CAP: Ban lead in products to combat lead poisoning

CAP President Mr Idris and Research Officer Hatijah Hashim emphasizing toxicity of Lead.

Lead is a cumulative toxicant that affects multiple body systems. It is particularly hazardous to young children, pregnant woman and all those that are exposed to it. Effects of exposure include learning disabilities, increased risk of antisocial behaviour, reduced fertility and increased risk of renal and cardiovascular disease later in life.

The World Health Organization (WHO) has recognized October 22-28 2017 as International Lead Poisoning Prevention Week and its main concern is the role of lead exposure in the development of intellectual disability in children.

The health impacts of lead exposure on young children’s brains are lifelong, irreversible and untreatable, Lead is also introduced into the gastrointestinal tract when children chew on objects such as toys, household furniture or other articles painted with lead paint. Continued use of lead paint is a primary source of childhood lead exposure. Urgent measures need to be taken to reduce critical sources of lead exposure to young children.

In early 2016, CAP tested paints and we found more than 60% of the samples tested contained exceedingly high lead levels. More than one year has passed since then but the Malaysian authorities have not come out with laws on lead in paints.

The World Health Organization (WHO) calls lead paint “a major flashpoint” for children’s potential lead poisoning and says that “since the phase-out of leaded petrol, lead paint is one of the largest sources of exposure to lead in children.” Children are exposed to lead when painted surfaces deteriorate over time and contaminate household dust and soils. Children, ages 0-6, engaging in normal hand-to-mouth behaviors are most at risk of damage to their intelligence and mental development from exposure to lead dust and soil.

Recent studies conducted by the Department of Toxic Substances Control (DTSC) in California found jewellery for adults and children containing dangerously high amounts of lead in one or more component of the item. Some of the items tested were found to be practically made of lead.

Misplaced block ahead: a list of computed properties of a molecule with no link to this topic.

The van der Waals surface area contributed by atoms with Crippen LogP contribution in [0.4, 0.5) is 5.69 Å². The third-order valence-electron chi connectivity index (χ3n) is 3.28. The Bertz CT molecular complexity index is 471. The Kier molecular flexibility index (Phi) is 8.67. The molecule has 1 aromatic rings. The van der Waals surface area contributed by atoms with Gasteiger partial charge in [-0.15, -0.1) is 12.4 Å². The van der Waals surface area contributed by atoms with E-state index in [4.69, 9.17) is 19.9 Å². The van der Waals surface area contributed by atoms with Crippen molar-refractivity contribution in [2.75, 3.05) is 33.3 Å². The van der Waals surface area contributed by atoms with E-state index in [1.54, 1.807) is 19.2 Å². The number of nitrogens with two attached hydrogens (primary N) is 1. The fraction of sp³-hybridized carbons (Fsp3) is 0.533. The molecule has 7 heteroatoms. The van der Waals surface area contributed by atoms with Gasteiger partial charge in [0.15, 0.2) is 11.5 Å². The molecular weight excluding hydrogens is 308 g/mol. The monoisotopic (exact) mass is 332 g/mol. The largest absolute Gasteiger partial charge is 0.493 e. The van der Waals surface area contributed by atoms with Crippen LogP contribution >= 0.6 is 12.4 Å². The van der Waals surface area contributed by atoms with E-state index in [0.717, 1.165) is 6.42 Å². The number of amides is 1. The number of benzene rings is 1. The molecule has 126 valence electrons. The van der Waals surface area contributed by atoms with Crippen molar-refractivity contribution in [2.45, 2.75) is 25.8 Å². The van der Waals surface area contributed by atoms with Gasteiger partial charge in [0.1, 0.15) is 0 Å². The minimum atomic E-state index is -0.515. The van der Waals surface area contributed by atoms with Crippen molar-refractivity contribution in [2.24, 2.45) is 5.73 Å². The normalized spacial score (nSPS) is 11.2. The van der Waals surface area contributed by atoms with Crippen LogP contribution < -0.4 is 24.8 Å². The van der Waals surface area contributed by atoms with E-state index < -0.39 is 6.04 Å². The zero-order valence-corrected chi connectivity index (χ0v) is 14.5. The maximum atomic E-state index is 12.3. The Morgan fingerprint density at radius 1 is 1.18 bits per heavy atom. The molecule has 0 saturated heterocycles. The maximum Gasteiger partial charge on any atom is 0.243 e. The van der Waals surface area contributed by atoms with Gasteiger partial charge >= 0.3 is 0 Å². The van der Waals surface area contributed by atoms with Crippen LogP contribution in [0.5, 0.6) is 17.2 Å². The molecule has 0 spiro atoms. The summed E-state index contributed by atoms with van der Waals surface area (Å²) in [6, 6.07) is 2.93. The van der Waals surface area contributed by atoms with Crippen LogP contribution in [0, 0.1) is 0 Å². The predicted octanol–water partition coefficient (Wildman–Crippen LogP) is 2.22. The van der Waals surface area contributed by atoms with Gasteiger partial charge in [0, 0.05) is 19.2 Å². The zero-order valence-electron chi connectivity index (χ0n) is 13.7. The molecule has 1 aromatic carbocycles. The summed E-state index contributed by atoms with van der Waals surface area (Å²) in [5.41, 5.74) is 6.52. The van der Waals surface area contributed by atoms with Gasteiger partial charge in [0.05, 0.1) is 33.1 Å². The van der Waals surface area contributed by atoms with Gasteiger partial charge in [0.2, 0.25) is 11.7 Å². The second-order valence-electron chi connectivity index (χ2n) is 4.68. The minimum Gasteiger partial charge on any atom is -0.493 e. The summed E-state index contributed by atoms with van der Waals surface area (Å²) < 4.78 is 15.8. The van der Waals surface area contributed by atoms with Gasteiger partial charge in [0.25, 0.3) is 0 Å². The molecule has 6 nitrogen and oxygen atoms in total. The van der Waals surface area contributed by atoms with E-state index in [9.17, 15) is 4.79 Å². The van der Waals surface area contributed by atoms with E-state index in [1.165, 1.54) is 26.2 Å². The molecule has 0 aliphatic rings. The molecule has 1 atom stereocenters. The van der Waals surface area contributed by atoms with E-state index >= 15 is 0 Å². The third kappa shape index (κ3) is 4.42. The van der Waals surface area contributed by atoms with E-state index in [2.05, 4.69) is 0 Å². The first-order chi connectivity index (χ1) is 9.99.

In a survey CAP found similar items being freely sold in the market These  items are popular among children as they are brightly coloured and decorated with cartoon characters Priced  from RM 1.00 to RM3.00  it is  affordable to children.

Sindoor is widely used by Hindus in Malaysia. It is a brilliant scarlet powder used during Hindu religious and cultural ceremonies.  Sindoor is often used by women who wear a bindi, or red dot, on their foreheads for cosmetic purposes.  Hindu men and children also wear it for religious purposes Tests conducted in the US found dangerously high level of lead in sindoor. Some manufacturers use lead tetroxide to give it a distinctive red colour.

Of the 118 sindoor samples tested in the study, 95 were from South Asian stores in New Jersey. Another 23 came from stores in Mumbai and New Delhi, in India. Overall, about 80 percent of the samples had at least some lead, and about a third contained levels above the limit set by the U.S. Food and Drug Administration.

The FDA’s limit for lead in cosmetics is 20 micrograms per gram. Nineteen percent of the U.S. samples and 43 percent of the India samples exceeded that limit. Five samples – three from the U.S. and two from India – contained more than 10,000 micrograms.

In view of the dangers of lead CAP calls on the authorities to:

* Ban lead in products,

* Test products that have been found to contain high levels of lead

* Come out with a campaign to create awareness on the dangers of lead.

* Without a ban Malaysia will be a dumping ground for products with high levels of lead that have been rejected by other countries.

As lead has a strong impact on children, immediate action need to be taken to safe guard our future generation.

Press Statement, 25th October 2017